“Things from the olden days: 35mm film. CDs. DVDS. Auto dealerships. Your business model!” – Futurist Jim Carroll
If you’ve been following me long enough or have seen me on stage, you will know that I often tell the story of “Things from the Olden Days” – it goes way back to the early part of the ’00s when my young sons were discovering some of the things from my life that were to them from ancient times. CDs, DVDs, 35mm film, TV guides, and more.
The story was used to great effect to explain why this next generation is unlike any we’ve seen before, while also putting in perspective in a fun fashion why our world is speeding up. Here’s a really old version from ‘back in the day.’
Fast forward to the essence of today’s quote – essentially, auto dealers are a doomed species – and that fact paints the way forward for many other industries going forward into the future. Back in the 90s, we had a phrase for this – ‘disintermediation.’ The idea is that new business models render the role of the middleman irrelevant in many industries. Their role either disappears or needs to evolve in new and different ways to keep up with the impact of technology and changing consumers. Why would you buy car insurance from a broker when Tesla now offers it directly in some states based on real-time driving performance? Why buy a Peleton from a fitness store when you can buy it directly from the company? (Hint: you can’t do the former.)
Auto dealers? Their business model is old, irrelevant, and rather useless in the era of the electric car – battery-based vehicles require little servicing, rendering a huge amount of their revenue irrelevant. Not just that, auto companies have seen the future with the Tesla online sales model – no muss, no fuss, predictable prices, with the elimination of a huge amount of revenue to a middleman that adds little value to the overall transaction. And so a marker has been thrown down.
Will this happen? More than likely, but right now we are in the midst of a grand battle between automotive companies who want to sell their vehicles direct to consumers – just as Tesla does.- and vast, entrenched, and powerful dealer networks who want to ensure that a business model created in the last century plays a role in this new one. Hint – it won’t, despite the fact these business models are entrenched in many state laws.
But here’s the interesting thing – the battle is playing out in various ways. There is such pent-up demand for electric vehicles that some dealers are marking their vehicle prices up by insane amounts and pocketing the difference. Ford and others have promised to put an end to that. These are tense ties in the industry.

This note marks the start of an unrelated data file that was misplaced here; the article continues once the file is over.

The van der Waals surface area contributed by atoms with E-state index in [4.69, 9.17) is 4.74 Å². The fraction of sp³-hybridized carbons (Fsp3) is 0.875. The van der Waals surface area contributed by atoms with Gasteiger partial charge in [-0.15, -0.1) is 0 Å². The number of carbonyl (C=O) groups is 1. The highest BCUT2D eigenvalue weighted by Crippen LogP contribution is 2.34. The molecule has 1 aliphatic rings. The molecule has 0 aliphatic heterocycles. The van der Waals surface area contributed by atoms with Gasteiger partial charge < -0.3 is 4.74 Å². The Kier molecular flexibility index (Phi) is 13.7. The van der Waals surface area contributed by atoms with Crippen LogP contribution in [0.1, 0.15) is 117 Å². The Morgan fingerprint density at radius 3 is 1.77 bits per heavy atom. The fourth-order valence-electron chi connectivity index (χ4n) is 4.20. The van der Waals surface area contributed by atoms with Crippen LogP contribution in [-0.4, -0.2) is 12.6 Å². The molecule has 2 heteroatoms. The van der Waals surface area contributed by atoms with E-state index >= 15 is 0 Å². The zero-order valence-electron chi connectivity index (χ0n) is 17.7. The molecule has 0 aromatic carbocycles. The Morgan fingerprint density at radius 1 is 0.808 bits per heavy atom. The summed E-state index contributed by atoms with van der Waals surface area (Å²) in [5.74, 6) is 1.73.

How will all this play out? I have a running bet with a leading auto journalist that we will see more than 50% of automotive sales in North America occur online by 2030. I’m not quite sure if I will win and might need to buy him dinner, but the only thing I am getting wrong is the timing. On the other side of the bet, we have John Voelcker, an auto reporter + analyst, and a Contributing Editor with Car and Driver – someone who knows way more about the automotive industry than I do. He is pretty convinced it won’t happen because of the entrenched political power of dealer networks – but I am convinced I will (eventually) because I do know business model disruption. The only thing I will get wrong, maybe, is the timing!
In the meantime, it’s fun times within this war. Read this article for how crazy things are getting out there! -> https://insideevs.com/news/590922/ford-f150-lightning-markup/
Why will I win the bet? I often explain it on stage – we’ve been here before. After all, folks who sold caskets online in the early days of e-commerce ran up against funeral home directors and state associations!
Why will auto dealers disappear, and what does ths imply for busiess models in other ondjustries? Because our world is acceleraitng, new ideas and new technologies are comig to the forefront, and the ‘old way’ of doing things often doesn’t add value in our new world. Here’s a clip where I’m explaning the issue of speed and issrption to an audience.
Need more convincing? I’ve got a clip based on a web page – https://disruption.jimcarroll.com – that explains ’24 reasons why your company might die before you get old!’. This is the basis of disruption.
Here’s another take:
Quite simply, old business models don’t cut it in this new world, and the faster that people recognize that reality, the easier it is for them to transition to the new, next business model!